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Probiotics: Evidence-based guidelines



The term “probiotics” was first introduced in 1965 by Lilly and Stillwell; in contrast to antibiotics, probiotics were defined as microbially-derived factors that stimulate the growth of other organisms. In 1989, Roy Fuller emphasised the requirement of viability for probiotics and introduced the idea that they have a beneficial effect on the host.




Probiotics are live microbes that can be formulated into many different types of products, including foods, drugs, and dietary supplements. Species of  Lactobacillus and  Bifidobacterium are most commonly used as probiotics, but the yeast Saccharomyces cerevisiae and some  E. coli and Bacillus species are also used as probiotics. Lactic acid bacteria (LAB), including  Lactobacillus species, which have been used for preservation of food by fermentation for thousands of years, can serve a dual function by acting as agents for food fermentation and, in addition, potentially imparting health benefits. Strictly speaking, however, the term “probiotic” is reserved for live microbes that have been shown in controlled human studies to impart a health benefit.

Probiotic research suggests a range of potential health benefits. However, the effects described can only be attributed to the strain or strains tested, and not to the species or the whole group of LABs or other probiotics.

Probiotics are intended to assist the body’s naturally occurring gut microbiota. Some probiotic preparations have been used to prevent diarrhoea caused by antibiotics, or as part of the treatment for antibiotic-related dysbiosis. Studies have documented probiotic effects on a variety of gastrointestinal and extraintestinal disorders, including irritable bowel syndrome (IBS), vaginal infections, and immune enhancement. Some probiotics have also been investigated in relation to atopic eczema, rheumatoid arthritis, and liver cirrhosis.

In general, the strongest clinical evidence for probiotics is related to their use in improving gut health and stimulating immune function.

Probiotics affect the intestinal ecosystem by stimulating mucosal immune mechanisms and by stimulating nonimmune mechanisms through antagonism/competition with potential pathogens. These phenomena are thought to mediate most beneficial effects, including reduction of the incidence and severity of diarrhoea, which is one of the most widely recognised uses for probiotics. Probiotics reduce the risk of colon cancer in animal models, probably due to their role in suppressing the activity of certain bacterial enzymes that may increase the levels of procarcinogens, but this has not been proven in humans.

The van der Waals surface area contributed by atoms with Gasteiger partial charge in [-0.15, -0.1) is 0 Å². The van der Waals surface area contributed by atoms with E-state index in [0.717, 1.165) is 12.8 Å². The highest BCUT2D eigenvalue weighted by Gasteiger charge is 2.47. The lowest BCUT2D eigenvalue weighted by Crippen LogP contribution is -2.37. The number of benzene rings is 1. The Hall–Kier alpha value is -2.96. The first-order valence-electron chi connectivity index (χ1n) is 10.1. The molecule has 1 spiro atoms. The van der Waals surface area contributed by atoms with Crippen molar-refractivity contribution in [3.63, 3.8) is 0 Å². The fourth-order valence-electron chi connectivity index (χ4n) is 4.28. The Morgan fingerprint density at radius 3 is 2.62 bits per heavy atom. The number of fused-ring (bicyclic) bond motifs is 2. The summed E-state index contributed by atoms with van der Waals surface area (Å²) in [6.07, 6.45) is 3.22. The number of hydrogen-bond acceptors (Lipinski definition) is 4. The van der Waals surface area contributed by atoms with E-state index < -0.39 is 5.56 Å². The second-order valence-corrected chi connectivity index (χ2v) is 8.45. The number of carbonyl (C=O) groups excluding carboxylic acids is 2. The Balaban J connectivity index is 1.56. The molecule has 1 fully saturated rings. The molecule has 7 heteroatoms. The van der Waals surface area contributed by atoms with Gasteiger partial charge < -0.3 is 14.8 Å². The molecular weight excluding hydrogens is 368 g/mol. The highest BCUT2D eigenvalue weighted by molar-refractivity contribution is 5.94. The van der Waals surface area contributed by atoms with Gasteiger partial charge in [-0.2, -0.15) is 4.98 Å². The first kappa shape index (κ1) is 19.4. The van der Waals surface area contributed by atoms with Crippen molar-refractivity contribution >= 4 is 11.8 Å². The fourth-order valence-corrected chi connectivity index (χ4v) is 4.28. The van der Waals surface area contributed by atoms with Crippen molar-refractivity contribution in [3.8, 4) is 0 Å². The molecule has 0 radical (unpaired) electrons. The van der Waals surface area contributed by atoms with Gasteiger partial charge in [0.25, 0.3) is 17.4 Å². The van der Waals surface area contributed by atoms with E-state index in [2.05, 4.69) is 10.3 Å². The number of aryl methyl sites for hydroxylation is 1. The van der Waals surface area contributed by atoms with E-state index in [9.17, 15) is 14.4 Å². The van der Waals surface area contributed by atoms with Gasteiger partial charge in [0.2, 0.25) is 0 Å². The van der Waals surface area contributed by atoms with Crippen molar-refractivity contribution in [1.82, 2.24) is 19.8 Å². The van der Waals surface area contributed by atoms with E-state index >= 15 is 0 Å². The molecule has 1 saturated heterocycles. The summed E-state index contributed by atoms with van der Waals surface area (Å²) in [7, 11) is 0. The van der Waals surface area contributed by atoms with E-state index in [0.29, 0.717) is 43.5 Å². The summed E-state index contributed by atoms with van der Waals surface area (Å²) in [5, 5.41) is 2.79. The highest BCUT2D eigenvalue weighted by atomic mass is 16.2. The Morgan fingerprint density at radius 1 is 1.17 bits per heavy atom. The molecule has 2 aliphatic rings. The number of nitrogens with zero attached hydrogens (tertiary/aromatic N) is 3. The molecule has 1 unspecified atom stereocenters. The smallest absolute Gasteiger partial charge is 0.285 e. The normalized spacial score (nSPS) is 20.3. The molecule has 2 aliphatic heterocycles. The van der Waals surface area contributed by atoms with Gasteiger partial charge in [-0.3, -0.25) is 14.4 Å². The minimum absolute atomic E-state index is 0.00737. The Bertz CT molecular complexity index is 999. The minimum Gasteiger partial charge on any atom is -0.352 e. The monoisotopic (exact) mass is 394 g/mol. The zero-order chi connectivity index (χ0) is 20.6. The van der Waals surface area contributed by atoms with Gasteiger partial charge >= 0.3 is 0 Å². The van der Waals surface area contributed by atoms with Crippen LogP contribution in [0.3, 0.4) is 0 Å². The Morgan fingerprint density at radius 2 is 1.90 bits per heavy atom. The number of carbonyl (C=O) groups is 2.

Well-designed, randomised clinical studies are still required in order to define the role of probiotics as therapeutic agents in inflammatory bowel disease.

The World Gastroenteroloy Organisation (WGO) Practice Guideline on the use of probiotics summarises the evidence for their use and outlines recommendations for clinical practice.


Cardiovascular disease

• The use of probiotics/prebiotics for preventative medicine and decreasing risk of cardiovascular disease is still unproven.

Colon cancer

• The SYNCAN study tested the effect of oligofructose plus two probiotic strains in patients at risk of developing colonic cancer. The results of the study suggest that a synbiotic preparation can decrease the expression of biomarkers for colorectal cancer.


• It has been confirmed that different probiotic strains, including L. casei DN-114 001, L. reuteri ATCC 55730, and L. rhamnosus GG are useful in reducing the severity and duration of acute infectious diarrhoea in children. The oral administration of probiotics shortens the duration of acute diarrhoeal illness in children by approximately one day.

• Several meta-analyses of controlled clinical trials have been published that show consistent results in systematic reviews, suggesting that probiotics are safe and effective. The evidence from studies on  viral gastroenteritis is more convincing than the evidence on bacterial or parasitic infections. Mechanisms of action are strain-specific: There is evidence for efficacy of some strains of lactobacilli (e.g., Lactobacillus casei GG and  Lactobacillus reuteri ATCC 55730) and for Saccharomyces boulardii. The timing of administration is also of importance.

Prevention of acute diarrhoea

• In the prevention of adult and childhood diarrhoea, there is evidence that  Lactobacillus GG, L. casei  DN-114 001, and  S. boulardii are effective in some specific settings

Antibiotic-associated diarrhoea

• Recent research has indicated that  L. casei DN-114 001 is effective in hospitalised adult patients for preventing antibiotic-associated diarrhoea and C. difficile diarrhoea.

H.Pylori infection

One study determined the efficacy of triple therapy supplemented with a specially designed fermented milk product containing the Lactobacillus casei DN-114 001 strain on Helicobacter pylori eradication in children. It discovered that milk containing L. casei DN-114 001 confers an enhanced therapeutic benefit on H. pylori eradication in children with gastritis on triple therapy.


• According to the WGO, a few well-designed studies have provided evidence that specific probiotic strains can be effective in the treatment of a subset of patients with atopic eczema; however, little is known about the efficacy of probiotics in preventing food allergy.



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